Web posted at: 8:09 a.m. EDT (1209 GMT)
by Brian Robinson
-- This past spring, when Maine Gov.
Angus King announced a plan to provide every
seventh-grade student in his state with a laptop
computer, he dramatically highlighted a national
trend that has been gaining momentum.
have computers make a real difference in education, the argument
goes, their use has to be made more personal and a part of the daily
learning experience. And the best way to do that, proponents say, is to put
laptops in the hands of teachers and students.
they contend, enhance students' problem-solving abilities, boost
their interest in learning, improve their writing skills and give teachers the
time for more one-on-one interaction with students than they would have
in a "normal" classroom setting. And, since laptops can be taken home,
they also increase students' motivation to tackle and complete homework
have been abandoning the concept of PC
labs for some time now," said Cheryl Williams,
director of education technology programs at the
National School Boards Association. "They are
opting more for taking the computers into the classrooms themselves,
where the kids are." Interest in using laptops like this has always been
there, she said, but until recently it's been difficult to see just how to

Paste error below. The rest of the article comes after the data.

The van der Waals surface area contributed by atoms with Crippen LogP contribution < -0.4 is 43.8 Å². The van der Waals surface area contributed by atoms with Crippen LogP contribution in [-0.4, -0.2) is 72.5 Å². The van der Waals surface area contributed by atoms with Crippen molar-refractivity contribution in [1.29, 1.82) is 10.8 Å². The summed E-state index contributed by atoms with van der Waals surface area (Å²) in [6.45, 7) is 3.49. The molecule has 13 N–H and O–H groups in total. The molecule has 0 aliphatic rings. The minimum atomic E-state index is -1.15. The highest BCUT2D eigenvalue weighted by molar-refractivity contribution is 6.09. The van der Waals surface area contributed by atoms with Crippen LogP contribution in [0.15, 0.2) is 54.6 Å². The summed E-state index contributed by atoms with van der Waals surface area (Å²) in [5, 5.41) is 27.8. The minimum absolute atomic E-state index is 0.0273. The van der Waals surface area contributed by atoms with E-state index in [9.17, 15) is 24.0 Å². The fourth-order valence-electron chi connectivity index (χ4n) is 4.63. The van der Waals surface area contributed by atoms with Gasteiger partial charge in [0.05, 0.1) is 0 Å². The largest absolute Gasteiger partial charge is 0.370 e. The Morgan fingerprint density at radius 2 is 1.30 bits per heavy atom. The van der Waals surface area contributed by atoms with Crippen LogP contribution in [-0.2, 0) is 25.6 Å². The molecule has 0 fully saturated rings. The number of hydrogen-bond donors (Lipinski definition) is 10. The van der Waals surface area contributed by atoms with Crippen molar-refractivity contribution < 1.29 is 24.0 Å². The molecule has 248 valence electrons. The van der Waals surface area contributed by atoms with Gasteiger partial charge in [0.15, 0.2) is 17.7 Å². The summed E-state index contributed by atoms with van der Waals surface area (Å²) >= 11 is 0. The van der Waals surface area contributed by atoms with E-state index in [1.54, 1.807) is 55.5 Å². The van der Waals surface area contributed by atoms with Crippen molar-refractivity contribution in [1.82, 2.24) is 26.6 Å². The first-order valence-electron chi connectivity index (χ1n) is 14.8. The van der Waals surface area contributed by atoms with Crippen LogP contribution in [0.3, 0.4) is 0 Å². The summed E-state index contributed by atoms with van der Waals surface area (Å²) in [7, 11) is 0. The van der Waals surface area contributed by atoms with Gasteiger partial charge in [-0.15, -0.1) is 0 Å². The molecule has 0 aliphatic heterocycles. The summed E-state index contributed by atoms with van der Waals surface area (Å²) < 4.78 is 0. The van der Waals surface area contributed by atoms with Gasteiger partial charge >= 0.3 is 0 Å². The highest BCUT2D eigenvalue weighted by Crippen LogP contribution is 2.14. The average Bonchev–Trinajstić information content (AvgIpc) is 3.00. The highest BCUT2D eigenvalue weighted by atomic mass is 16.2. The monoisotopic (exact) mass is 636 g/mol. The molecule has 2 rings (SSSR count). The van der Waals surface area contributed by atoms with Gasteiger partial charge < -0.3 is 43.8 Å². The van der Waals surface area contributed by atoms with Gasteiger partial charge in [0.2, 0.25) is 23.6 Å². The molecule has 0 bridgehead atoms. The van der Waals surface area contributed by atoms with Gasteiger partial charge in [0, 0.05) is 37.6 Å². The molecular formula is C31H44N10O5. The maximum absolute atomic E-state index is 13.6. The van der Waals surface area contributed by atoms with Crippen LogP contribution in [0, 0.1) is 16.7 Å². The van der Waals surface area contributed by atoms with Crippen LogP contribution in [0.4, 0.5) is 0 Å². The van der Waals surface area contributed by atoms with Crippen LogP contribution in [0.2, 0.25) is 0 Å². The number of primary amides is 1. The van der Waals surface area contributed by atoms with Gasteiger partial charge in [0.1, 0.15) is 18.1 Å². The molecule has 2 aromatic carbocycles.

integrate them into lessons.
But not everyone is so gung-ho.
have raised questions about possible security problems with
laptops, such as theft or misplacement. And the cost of laptops, which is
substantially more than equivalent stand-alone PCs, has proved a major
laptop programs at individual schools
and school districts have been in place for a
number of years, so far there have been few
detailed proposals beyond the local level. The
Texas State Board of Education championed a
proposal several years ago to replace the state's
school textbooks with laptop computers and
CD-ROMs, but it never drew serious interest
from the state legislature.
Maine laptop proposal so far is the only one
to come from the top levels of state government,
although that wasn't enough to protect it from a
damaging barrage of opposition from other
lawmakers who say the state would be wiser
investing its education money differently.
funding was to come through an endowment
fund established from a one-time $50 million
appropriation from the unallocated state surplus,
with federal or private sources chipping in
another $15 million. Proceeds from the fund
would have been administered by a public/private
foundation, which would also decide the
technical aspects of the laptops, negotiate the
purchases and manage the distribution of the
the technology used in schools has
been in the governor's mind for several years,"
said Tony Sprague, a spokesman for King, who
is a known technology proponent. "Maine has a
great work ethic and motivated work force,
which is why companies locate here. But the
problem was that high-tech companies who
wanted to come here were looking for people
with particular skills, and many [companies] decided Maine just didn't have
thought this problem should be attacked in schools, Sprague said, so
the governor asked various people in the educational arena to come up
with ideas, then combined the best of those for his proposal.
computers were actually used in schools as far back as the late
1980s, said Tom Greaves, president of NetSchools Corp., Atlanta, Ga.,